Whether he intended it or not Rafael Nadal's crushing defeat of Belgian Christophe Rochus in the opening round of the Australian Open will have sent a message to his nearest rivals Roger Federer, Novak Djokovic and Andy Murray.
Nadal produced a ruthless display of baseline aggression mixed with the odd foray into the net as he dispatched Rochus 6-0 6-2 6-2 in the final match on day two at Melbourne Park.
The first set took just 19 minutes as Rochus was beaten into submission, and although he fought back to hold serve twice in each of the remaining sets - which prompted much cheering from the crowd at Rod Laver Arena - the Belgian simply had no answers to the world number one's impressive array of ground strokes, passing shots and the odd volley.
Asked if he had gone out to make a statement to his rivals following their opening victories, Nadal replied: "I'm not thinking about that, I'm just trying to make sure I play well myself.
"Roger and Novak are in the other half of the draw so I can only meet them in the semi-finals and final.
"I just have to worry about this half of the draw and my next match."
Nadal was only on court for 77 minutes and was unconcerned the match had finished so quickly.
"The good thing is the win. If it is (a short match), even better. So I'm happy for the good start and happy about my performance.
"I thought I played well, especially the serve and the forehand. I thought I played with good concentration the whole time and was able to move the ball around the court and I feel good."
While Nadal had a quick work-out of his own choosing, number four seed Andy Murray had mixed feelings about his 45 minutes in the main arena earlier in the day.
The number four seed was 6-2 3-1 up when his opponent Andrei Pavel retired with a back injury that has kept him out of tennis for the best part of a year and resulted in a rankings slide below 1000.
"I would have liked to have been on court a bit longer," Murray said.
"But, I guess if you want to do well in the tournament, it's good to conserve some energy, as well. Hopefully that was a good thing."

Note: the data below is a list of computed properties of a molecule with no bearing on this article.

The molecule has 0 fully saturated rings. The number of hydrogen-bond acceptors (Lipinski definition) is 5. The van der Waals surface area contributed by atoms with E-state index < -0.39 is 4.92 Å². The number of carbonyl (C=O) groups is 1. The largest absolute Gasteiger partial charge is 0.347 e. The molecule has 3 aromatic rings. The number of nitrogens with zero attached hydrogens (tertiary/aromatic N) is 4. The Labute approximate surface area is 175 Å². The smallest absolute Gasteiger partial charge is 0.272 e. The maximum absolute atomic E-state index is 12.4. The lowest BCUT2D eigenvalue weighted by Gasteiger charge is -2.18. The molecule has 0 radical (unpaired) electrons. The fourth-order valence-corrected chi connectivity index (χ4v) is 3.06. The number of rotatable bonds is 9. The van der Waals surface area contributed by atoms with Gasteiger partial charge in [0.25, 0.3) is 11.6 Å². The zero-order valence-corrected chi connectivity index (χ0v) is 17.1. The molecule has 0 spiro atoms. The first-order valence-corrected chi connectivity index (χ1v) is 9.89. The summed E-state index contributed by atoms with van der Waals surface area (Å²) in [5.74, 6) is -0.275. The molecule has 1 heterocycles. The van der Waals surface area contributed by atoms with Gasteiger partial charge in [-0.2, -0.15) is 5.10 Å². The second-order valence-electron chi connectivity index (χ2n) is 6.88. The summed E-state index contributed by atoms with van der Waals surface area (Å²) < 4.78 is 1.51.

Fernando Gonzalez had anything but an easy passage into the second round, the 13th seed taking three hours, seven minutes to see off Australian battler Lleyton Hewitt, who has been out for five months recovering from hip surgery.
Gonzalez came from a set down to take the honours 5-7 6-2 6-2 3-6 6-3. It was the first time Hewitt had failed to progress beyond the first round since 2002.
"I knew it was going to be tough against Lleyton," said Gonzalez, who has now beaten the Australian in four of their six encounters.
"He's a great player, a great competitor. This was the first grand slam match of the year. So I'm happy the way that I did it."
Last year's finalist Jo-Wilfried Tsonga had a much easier time, defeating Juan Monaco 6-4 6-4 6-0, while ninth seed James Blake also went through with a 6-4 6-3 7-5 win against Frank Dancevic.
Other seeds to progress on day two were number six Gilles Simon, who beat Spain's Pablo Andujar 6-4 6-1 6-1, and French compatriot Richard Gasquet, who needed four sets to get past Diego Junqueira 6-7 (5/7) 7-6 (7-3) 6-3 6-4.
Jurgen Melzer, of Austria, had a 7-5 6-2 6-1 win against Japan's Kei Nishikori and remains on course for a possible match-up with Murray in the third round.
Twelfth seed Gael Monfils, of France, had a straightforward 6-1 6-3 7-5 victory against Martin Vassallo Arquello and Nicolas Almagro of Spain, number 25 seed Ivo Karlovic of Croatia, 14th seed Fernando Verdasco and 18th seed Igor Andreev also made it safely through.
But Dimitry Tursunov, the 29th seed, and Rainer Schuettler, seeded 30th both bowed out.